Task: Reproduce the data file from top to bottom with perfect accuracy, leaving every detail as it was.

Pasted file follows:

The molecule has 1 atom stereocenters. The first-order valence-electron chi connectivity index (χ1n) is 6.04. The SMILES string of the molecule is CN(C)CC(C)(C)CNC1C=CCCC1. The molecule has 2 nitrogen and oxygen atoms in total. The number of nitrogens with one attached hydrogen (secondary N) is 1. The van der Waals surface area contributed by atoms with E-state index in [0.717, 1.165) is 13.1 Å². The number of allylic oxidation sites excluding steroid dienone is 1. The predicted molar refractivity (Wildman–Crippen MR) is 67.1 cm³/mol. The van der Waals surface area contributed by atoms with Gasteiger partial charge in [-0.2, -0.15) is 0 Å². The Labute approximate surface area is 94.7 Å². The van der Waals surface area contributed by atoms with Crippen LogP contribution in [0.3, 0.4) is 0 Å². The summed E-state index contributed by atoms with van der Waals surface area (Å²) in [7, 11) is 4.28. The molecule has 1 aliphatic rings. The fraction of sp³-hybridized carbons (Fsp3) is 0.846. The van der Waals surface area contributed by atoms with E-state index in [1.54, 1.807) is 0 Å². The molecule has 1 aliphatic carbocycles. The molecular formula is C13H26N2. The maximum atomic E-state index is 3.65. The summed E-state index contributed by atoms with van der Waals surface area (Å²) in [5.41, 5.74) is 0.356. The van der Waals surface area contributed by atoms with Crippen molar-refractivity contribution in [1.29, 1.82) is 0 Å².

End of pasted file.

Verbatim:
The molecule has 1 atom stereocenters. The first-order valence-electron chi connectivity index (χ1n) is 6.04. The SMILES string of the molecule is CN(C)CC(C)(C)CNC1C=CCCC1. The molecule has 2 nitrogen and oxygen atoms in total. The number of nitrogens with one attached hydrogen (secondary N) is 1. The van der Waals surface area contributed by atoms with E-state index in [0.717, 1.165) is 13.1 Å². The number of allylic oxidation sites excluding steroid dienone is 1. The predicted molar refractivity (Wildman–Crippen MR) is 67.1 cm³/mol. The van der Waals surface area contributed by atoms with Gasteiger partial charge in [-0.2, -0.15) is 0 Å². The Labute approximate surface area is 94.7 Å². The van der Waals surface area contributed by atoms with Crippen LogP contribution in [0.3, 0.4) is 0 Å². The summed E-state index contributed by atoms with van der Waals surface area (Å²) in [7, 11) is 4.28. The molecule has 1 aliphatic rings. The fraction of sp³-hybridized carbons (Fsp3) is 0.846. The van der Waals surface area contributed by atoms with E-state index in [1.54, 1.807) is 0 Å². The molecule has 1 aliphatic carbocycles. The molecular formula is C13H26N2. The maximum atomic E-state index is 3.65. The summed E-state index contributed by atoms with van der Waals surface area (Å²) in [5.41, 5.74) is 0.356. The van der Waals surface area contributed by atoms with Crippen molar-refractivity contribution in [1.29, 1.82) is 0 Å².